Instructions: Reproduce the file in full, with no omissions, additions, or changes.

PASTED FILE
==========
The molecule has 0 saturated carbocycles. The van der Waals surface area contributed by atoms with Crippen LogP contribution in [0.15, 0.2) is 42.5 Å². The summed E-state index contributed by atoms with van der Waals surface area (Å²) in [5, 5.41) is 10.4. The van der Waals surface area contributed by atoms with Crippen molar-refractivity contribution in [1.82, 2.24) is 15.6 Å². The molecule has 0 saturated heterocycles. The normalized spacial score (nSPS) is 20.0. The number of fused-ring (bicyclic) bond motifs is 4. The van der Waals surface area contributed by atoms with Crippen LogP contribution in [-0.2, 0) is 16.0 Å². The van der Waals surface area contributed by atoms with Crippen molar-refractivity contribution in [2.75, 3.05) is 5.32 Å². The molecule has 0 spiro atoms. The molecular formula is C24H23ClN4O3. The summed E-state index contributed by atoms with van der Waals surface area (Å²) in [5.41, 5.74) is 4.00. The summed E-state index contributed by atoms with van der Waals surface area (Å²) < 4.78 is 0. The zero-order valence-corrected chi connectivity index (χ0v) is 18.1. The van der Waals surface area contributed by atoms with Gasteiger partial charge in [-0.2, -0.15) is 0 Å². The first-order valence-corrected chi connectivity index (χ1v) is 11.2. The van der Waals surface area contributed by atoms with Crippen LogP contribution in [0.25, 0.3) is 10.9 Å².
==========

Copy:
The molecule has 0 saturated carbocycles. The van der Waals surface area contributed by atoms with Crippen LogP contribution in [0.15, 0.2) is 42.5 Å². The summed E-state index contributed by atoms with van der Waals surface area (Å²) in [5, 5.41) is 10.4. The van der Waals surface area contributed by atoms with Crippen molar-refractivity contribution in [1.82, 2.24) is 15.6 Å². The molecule has 0 saturated heterocycles. The normalized spacial score (nSPS) is 20.0. The number of fused-ring (bicyclic) bond motifs is 4. The van der Waals surface area contributed by atoms with Crippen LogP contribution in [-0.2, 0) is 16.0 Å². The van der Waals surface area contributed by atoms with Crippen molar-refractivity contribution in [2.75, 3.05) is 5.32 Å². The molecule has 0 spiro atoms. The molecular formula is C24H23ClN4O3. The summed E-state index contributed by atoms with van der Waals surface area (Å²) in [5.41, 5.74) is 4.00. The summed E-state index contributed by atoms with van der Waals surface area (Å²) < 4.78 is 0. The zero-order valence-corrected chi connectivity index (χ0v) is 18.1. The van der Waals surface area contributed by atoms with Gasteiger partial charge in [-0.2, -0.15) is 0 Å². The first-order valence-corrected chi connectivity index (χ1v) is 11.2. The van der Waals surface area contributed by atoms with Crippen LogP contribution in [0.25, 0.3) is 10.9 Å².